Dr Joshua Tymms – Western Australia

Dr Joshua Tymms discovered chiropractic as a child and has been fascinated with its application ever since. He graduated from Murdoch University with a Double Degree in 2006 and is registered as a chiropractor. He finished his International Chiropractic Sports Science Diploma in 2007 and has worked at many international level sports events. He is studying a double masters in public health and business administration to help build skills in these areas.

Dr Ali Young – Western Australia

Dr Ali Young is a Chiropractor with over 20 years’ experience working specifically with families, children and women. She has owned practices & worked in both Western Australia and Queensland, and loves taking care of those children that love that extra jolt of frivolity, playfulness and joy in their healthcare. She is an advocate for Working Mothers, with her book, Work. Mama. Life widely received upon its publication in 2022. She is a mother of two, and now works with women in her Holistic Health Business space, combining these two great loves with her chiropractic work. She is a sought after speaker, MC, and strategist for working mothers in the allied health space who both own businesses, & want to live large whilst avoiding burnout. She has written for most major newspapers around Australia, has a podcast “Work Mama Life” with nearly 20,000 downloads, and provides support in the online space for women and mothers. She has been a chiropractic patient since 15 years of age, and thinks there is no greater gift that providing the support families need to allow their health to shine. 

THE AUSTRALIAN CHIROPRACTORS ASSOCIATION

Australian chiropractors conduct 350,000 consultations every week to improve the musculoskeletal health and overall wellbeing of Australians.

The Australian Chiropractors Association (ACA) is the peak body representing chiropractors. The ACA promotes the importance of maintaining a healthy spine to improve musculoskeletal health and offers drug-free spinal healthcare and lifestyle advice to help Australians lead and maintain healthy lives. With approximately 3,000 members, the ACA is Australia’s largest chiropractic health body that’s taken a leadership role in promoting the importance of maintaining a healthy spine to maintain the overall health and wellbeing of Australians at home, work or at school.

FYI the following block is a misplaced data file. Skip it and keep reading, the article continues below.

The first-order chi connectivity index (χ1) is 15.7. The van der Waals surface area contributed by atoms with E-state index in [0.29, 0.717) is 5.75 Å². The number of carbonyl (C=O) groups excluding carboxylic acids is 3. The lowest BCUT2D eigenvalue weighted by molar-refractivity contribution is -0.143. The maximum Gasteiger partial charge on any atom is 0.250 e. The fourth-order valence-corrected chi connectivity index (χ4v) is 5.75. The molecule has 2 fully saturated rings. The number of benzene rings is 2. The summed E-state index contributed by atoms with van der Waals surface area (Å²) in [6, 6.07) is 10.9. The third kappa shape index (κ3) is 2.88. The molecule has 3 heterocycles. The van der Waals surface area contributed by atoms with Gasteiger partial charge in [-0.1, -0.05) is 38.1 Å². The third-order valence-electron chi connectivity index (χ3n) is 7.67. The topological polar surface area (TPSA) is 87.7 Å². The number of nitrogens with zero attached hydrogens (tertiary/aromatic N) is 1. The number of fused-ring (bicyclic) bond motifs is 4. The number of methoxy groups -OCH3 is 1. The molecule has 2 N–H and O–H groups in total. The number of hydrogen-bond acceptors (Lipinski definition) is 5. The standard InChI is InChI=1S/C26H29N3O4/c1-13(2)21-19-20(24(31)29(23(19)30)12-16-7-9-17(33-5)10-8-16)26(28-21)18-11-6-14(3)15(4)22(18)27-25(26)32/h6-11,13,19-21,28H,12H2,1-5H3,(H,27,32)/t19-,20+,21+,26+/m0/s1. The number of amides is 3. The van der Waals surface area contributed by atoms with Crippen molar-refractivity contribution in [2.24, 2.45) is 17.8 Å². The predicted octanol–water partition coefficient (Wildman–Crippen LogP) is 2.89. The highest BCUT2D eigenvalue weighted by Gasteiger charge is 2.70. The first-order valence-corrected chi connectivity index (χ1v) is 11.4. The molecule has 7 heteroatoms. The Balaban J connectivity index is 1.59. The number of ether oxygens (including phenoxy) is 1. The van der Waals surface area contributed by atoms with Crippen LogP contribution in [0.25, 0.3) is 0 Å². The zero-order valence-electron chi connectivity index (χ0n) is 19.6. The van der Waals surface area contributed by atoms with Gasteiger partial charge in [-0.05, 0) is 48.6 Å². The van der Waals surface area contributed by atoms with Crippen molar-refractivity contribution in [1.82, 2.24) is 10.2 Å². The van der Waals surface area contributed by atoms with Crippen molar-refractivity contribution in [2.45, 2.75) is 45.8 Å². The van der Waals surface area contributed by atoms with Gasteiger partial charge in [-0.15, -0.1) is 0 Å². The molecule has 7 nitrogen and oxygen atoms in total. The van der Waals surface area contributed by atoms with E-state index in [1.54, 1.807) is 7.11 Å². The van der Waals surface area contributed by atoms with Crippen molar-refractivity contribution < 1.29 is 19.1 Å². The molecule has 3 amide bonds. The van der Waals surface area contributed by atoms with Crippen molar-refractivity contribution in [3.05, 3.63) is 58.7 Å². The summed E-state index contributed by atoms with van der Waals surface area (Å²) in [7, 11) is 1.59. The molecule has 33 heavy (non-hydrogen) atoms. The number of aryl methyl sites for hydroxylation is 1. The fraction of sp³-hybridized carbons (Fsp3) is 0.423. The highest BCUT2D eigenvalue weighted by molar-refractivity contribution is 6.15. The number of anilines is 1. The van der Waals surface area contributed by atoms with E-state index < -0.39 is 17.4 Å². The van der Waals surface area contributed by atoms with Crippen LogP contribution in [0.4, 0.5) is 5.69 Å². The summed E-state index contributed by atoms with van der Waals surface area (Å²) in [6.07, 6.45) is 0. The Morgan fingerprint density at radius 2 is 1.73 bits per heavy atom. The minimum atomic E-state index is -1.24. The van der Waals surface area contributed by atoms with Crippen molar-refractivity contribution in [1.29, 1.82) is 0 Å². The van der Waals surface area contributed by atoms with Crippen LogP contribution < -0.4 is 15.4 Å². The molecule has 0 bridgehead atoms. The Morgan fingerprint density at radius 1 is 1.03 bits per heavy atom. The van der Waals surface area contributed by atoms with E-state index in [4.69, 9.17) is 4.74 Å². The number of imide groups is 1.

ACA chiropractors are university trained leaders in chiropractic healthcare. In treating a wide-range of musculoskeletal disorders with specialised non-surgical techniques including specific spinal adjustments, various manual therapies and soft tissue techniques and providing relaxation methods to minimise stress, chiropractors can reduce patient reliance on a range of medication that could be harmful.

Chiropractic healthcare treats the cause, not just the symptoms of a range of painful spinal-health conditions and injuries. In applying clinically proven, effective, drug-free, low risk techniques while offering holistic health and lifestyle advice, chiropractic healthcare helps Australians lead and maintain healthier, happier lives.

CHIROPRACTIC - KEY FACTS

  • Australian educated chiropractors share a common tertiary education pathway with physiotherapists and osteopaths requiring undergraduate and/or masters-level university training over five years.
  • Chiropractors are not only trained to treat musculoskeletal pain patients, chiropractors are also trained to facilitate health promotion and lifestyle advice, rehabilitation and patient education in health and wellbeing.
  • All chiropractors must be registered with the national Chiropractic Board of Australia and meet the Board’s registration standards in order to practice in Australia.
  • All Australian registered chiropractors complete mandatory continuing education annually to maintain registration and practice as a non-pharmacological, non-surgical spine care and musculoskeletal-allied healthcare professional.
  • Australian chiropractors see over 350,000 people each week.
  • Chiropractors play an important role in the spinal health of everyday Australians by using a range of non-surgical techniques including specific spinal adjustments, manual therapy and low-force intervention.
  • Chiropractors offer a drug-free, hands-on approach to spinal healthcare.
  • Growing evidence supports early referral and assessment of patients experiencing musculoskeletal pain to an appropriately qualified musculoskeletal clinician such as a chiropractor.
  • Chiropractors use a patient centred, multi-modal model of healthcare to provide a therapeutic approach incorporating a range of manual therapies to treat a range of musculoskeletal conditions.

 

WMSDs IN AUSTRALIA - KEY FACTS & STATS

THE HEALTH BURDEN OF MUSCULOSKELETAL DISORDERS ON AUSTRALIANS

  • Musculoskeletal conditions are the second largest contributor to disability worldwide, with low back pain being the single leading cause of disability globally (MA, 2020-2021).
  • Musculoskeletal conditions account for the greatest proportion of persistent pain conditions (WHO, 2019).
  • Almost 1 in 3 (29%) Australians had a musculoskeletal condition in 2017–18, around 7 million people according to the Australian Institute of Health and Welfare (AIHW, 2019).
  • Musculoskeletal conditions cost the Australian economy $55.1 billion in direct health costs, lost productivity and reduced quality of life (MA, 2020-21).
  • The Australian Work Health & Safety Strategy 2012–2022 identifies work-related musculoskeletal disorders (WMSDs) as the first of its six priority disorders (Safe Work Australia, 2018b).